• Secure hash (cryptographic checksum). This is a small fixed sized number, typically 256 bits, which uniquely determines some larger bit string. In key2key: end points are represented by the secure hash of a public key; immutable files are represented by the secure hash of the contents. The required characteristic is that there is vanishing probability that two bit strings will give the same hash; and it is computationally infeasible, if given a bit string to find a different bit string that hashes to the same result. This capability could be provided by a trusted 3rd party that remembered bit strings and returned a sequence number.
  • Encryption in key2key applications is used for access control of information that has to go via a 3rd party. Of course this often includes providers of network services. It is commonly the case that, if data is not completely public domain, it is easier to encrypt it than evaluate whether the 3rd parties who will see it are entitled to. Note that the important public keys in key2key are not used for encryption, only for signature verification. Encryption public keys are always separate and usually temporary.
  • The bulk of communication between key2key end points is verified by a temporary agreed shared key (whether or not the communication is encrypted). This means that each party knows the communication came from the other but doesn't allow them to prove that to a 3rd party.
  • Digital signing and verification is only used during the setup phase of communication, and for communications that the recipient wants to be able to prove to a 3rd party that they received. If clever algorithms based on sophisticated mathematics were to cease to be secure then a system using shared keys via a trusted third party would also be possible. Important long term public keys can use combined algorithms, and/or use multiple keys where the matching private keys are not held in one place.
Communication in key2key is between end-points identified by the hash of a public key. The first thing sent between the parties is the public key itself, which must hash to the identifying hash to be accepted. After that other cryptographic services and keys can be agreed between the end points.

Logical communication model

Each end-point is under the control of a legal entity (or in rare cases multiple entities, in some and-or tree structure [footnote: In the 'and' case all communication goes to each of the entities, and anything coming from it is approved by all. In the 'or' case communication goes to an unknown one of the entities and anything coming from it is approved by one of them.]). Initially the end points don't, by default, know what entity controls the other end. Often the initiating party will use a temporary public key just for that connection, and there may never be any call for the initiator to reveal who they are.
Two machines acting under common control might just move data back and forth according to some distributed computing algorithm that the owner has chosen to use. Communication between separate legal entities can only take place if it is meaningful. The agreed protocol must be able to be interpreted as a sequence of assertions and requests, in order for it to be possible to check if the protocol securely protects the interests of each party.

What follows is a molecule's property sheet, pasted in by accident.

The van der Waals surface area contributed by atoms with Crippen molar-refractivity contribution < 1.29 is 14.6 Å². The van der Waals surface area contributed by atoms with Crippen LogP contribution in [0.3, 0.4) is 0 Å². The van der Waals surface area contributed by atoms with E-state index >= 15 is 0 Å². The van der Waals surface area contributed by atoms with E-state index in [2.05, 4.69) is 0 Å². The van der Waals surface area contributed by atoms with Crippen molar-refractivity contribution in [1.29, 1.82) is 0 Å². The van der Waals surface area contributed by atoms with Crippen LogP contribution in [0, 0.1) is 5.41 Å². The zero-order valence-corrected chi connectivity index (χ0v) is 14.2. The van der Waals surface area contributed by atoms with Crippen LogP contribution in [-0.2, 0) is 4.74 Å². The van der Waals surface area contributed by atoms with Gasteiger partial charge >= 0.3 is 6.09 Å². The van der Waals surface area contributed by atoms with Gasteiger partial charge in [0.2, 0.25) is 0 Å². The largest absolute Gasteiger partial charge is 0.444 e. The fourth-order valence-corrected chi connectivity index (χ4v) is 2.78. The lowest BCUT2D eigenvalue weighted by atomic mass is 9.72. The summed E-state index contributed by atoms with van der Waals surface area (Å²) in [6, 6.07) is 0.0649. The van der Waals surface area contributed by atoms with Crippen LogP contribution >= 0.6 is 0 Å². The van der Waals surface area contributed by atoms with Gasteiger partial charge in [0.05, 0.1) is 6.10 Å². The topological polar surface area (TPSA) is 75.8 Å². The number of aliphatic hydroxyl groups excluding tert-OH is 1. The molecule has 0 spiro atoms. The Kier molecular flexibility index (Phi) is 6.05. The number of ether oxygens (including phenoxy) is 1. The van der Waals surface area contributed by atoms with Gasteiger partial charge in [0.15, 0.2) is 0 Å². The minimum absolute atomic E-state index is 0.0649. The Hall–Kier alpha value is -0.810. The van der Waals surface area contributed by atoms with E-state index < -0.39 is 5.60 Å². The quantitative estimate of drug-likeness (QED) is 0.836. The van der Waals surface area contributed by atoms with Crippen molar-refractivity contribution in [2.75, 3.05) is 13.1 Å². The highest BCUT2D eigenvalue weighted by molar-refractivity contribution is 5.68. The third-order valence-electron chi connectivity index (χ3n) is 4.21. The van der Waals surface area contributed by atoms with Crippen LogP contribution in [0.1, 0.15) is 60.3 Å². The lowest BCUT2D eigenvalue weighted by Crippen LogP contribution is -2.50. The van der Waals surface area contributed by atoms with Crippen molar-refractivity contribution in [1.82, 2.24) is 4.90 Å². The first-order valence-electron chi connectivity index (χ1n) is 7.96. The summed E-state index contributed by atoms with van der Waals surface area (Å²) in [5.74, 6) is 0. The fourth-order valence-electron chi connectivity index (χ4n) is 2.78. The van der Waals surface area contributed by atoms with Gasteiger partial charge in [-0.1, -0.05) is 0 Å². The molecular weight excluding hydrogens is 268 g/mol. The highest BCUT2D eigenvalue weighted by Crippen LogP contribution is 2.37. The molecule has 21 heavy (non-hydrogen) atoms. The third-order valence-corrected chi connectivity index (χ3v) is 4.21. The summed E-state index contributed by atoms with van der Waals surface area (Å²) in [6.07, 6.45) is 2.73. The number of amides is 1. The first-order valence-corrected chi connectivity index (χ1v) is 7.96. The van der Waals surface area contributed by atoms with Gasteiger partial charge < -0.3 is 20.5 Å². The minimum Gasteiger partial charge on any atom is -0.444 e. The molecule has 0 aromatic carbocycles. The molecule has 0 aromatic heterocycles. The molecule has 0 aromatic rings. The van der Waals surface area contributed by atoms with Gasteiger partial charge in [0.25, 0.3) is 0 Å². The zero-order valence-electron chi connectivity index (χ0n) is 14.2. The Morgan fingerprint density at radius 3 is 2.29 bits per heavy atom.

If end point 1 (EP1) sends the assertion "the sky is blue", then the receiving end can only infer and record the fact that "EP1 asserts that the sky is blue". Each end point keeps a store of beliefs and of business logic. When a request comes in, then the end point will effectively try to construct a proof that the request should be honoured.
End points can also send "out of band" hints to the other end. The correctness or otherwise of hints doesn't affect the trust in the main communication. One sort of hint will be about how to contact 3rd party keys mentioned in the communication. This might save a lookup in a directory, or it might actually be the only way for the recipient to get that information. Another sort of hint will be proposed proofs for the recipient. This is desirable because constructing proofs is inherently undecidable and the receiver of the request might be unwilling to invest the resources, and it might be more fair for the requester to do the work. This sort of hint might look something like this in English translation "Assuming your belief store holds 'trust bank public key about assertions of the form ...' and '...' then follow these steps ...".
Communication is between sub (or subsub) entities. Before events with real world significance (such as purchases) can take place, assertions about delegation may need to be exchanged, with a chain leading up to a key that is provably the key of the legal entity. However exchanges of real world significance can be anonymous on one or both sides, as in the real world when we go into a shop and pay cash.